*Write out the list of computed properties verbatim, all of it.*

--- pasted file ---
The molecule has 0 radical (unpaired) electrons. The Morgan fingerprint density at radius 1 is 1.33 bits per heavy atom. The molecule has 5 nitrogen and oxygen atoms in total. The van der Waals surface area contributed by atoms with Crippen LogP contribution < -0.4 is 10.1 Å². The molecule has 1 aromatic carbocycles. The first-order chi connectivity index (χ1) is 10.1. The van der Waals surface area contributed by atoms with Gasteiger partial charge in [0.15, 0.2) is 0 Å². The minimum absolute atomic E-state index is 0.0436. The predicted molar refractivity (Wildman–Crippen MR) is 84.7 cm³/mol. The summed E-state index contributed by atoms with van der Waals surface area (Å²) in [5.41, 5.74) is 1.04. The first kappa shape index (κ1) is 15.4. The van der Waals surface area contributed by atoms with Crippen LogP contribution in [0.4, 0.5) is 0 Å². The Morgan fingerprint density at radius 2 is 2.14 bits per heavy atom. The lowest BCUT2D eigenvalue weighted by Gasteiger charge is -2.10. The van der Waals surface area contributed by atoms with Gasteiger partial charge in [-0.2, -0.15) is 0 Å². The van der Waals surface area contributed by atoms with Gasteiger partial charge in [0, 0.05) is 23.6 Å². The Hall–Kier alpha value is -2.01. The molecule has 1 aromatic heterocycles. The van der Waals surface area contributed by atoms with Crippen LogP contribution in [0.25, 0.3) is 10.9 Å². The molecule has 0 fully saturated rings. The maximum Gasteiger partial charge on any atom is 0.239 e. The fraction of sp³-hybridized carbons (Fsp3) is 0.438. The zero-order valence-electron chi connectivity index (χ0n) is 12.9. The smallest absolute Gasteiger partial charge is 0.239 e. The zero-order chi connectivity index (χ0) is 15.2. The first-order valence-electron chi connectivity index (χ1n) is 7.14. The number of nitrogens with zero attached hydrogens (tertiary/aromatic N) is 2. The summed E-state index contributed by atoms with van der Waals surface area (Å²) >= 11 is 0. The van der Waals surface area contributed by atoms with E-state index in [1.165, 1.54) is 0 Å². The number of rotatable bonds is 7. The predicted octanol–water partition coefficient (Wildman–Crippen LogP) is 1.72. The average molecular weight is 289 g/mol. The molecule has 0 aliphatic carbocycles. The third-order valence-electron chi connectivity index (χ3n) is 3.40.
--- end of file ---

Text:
The molecule has 0 radical (unpaired) electrons. The Morgan fingerprint density at radius 1 is 1.33 bits per heavy atom. The molecule has 5 nitrogen and oxygen atoms in total. The van der Waals surface area contributed by atoms with Crippen LogP contribution < -0.4 is 10.1 Å². The molecule has 1 aromatic carbocycles. The first-order chi connectivity index (χ1) is 10.1. The van der Waals surface area contributed by atoms with Gasteiger partial charge in [0.15, 0.2) is 0 Å². The minimum absolute atomic E-state index is 0.0436. The predicted molar refractivity (Wildman–Crippen MR) is 84.7 cm³/mol. The summed E-state index contributed by atoms with van der Waals surface area (Å²) in [5.41, 5.74) is 1.04. The first kappa shape index (κ1) is 15.4. The van der Waals surface area contributed by atoms with Crippen LogP contribution in [0.4, 0.5) is 0 Å². The Morgan fingerprint density at radius 2 is 2.14 bits per heavy atom. The lowest BCUT2D eigenvalue weighted by Gasteiger charge is -2.10. The van der Waals surface area contributed by atoms with Gasteiger partial charge in [-0.2, -0.15) is 0 Å². The van der Waals surface area contributed by atoms with Gasteiger partial charge in [0, 0.05) is 23.6 Å². The Hall–Kier alpha value is -2.01. The molecule has 1 aromatic heterocycles. The van der Waals surface area contributed by atoms with Crippen LogP contribution in [0.25, 0.3) is 10.9 Å². The molecule has 0 fully saturated rings. The maximum Gasteiger partial charge on any atom is 0.239 e. The fraction of sp³-hybridized carbons (Fsp3) is 0.438. The zero-order valence-electron chi connectivity index (χ0n) is 12.9. The smallest absolute Gasteiger partial charge is 0.239 e. The zero-order chi connectivity index (χ0) is 15.2. The first-order valence-electron chi connectivity index (χ1n) is 7.14. The number of nitrogens with zero attached hydrogens (tertiary/aromatic N) is 2. The summed E-state index contributed by atoms with van der Waals surface area (Å²) >= 11 is 0. The van der Waals surface area contributed by atoms with E-state index in [1.165, 1.54) is 0 Å². The number of rotatable bonds is 7. The predicted octanol–water partition coefficient (Wildman–Crippen LogP) is 1.72. The average molecular weight is 289 g/mol. The molecule has 0 aliphatic carbocycles. The third-order valence-electron chi connectivity index (χ3n) is 3.40.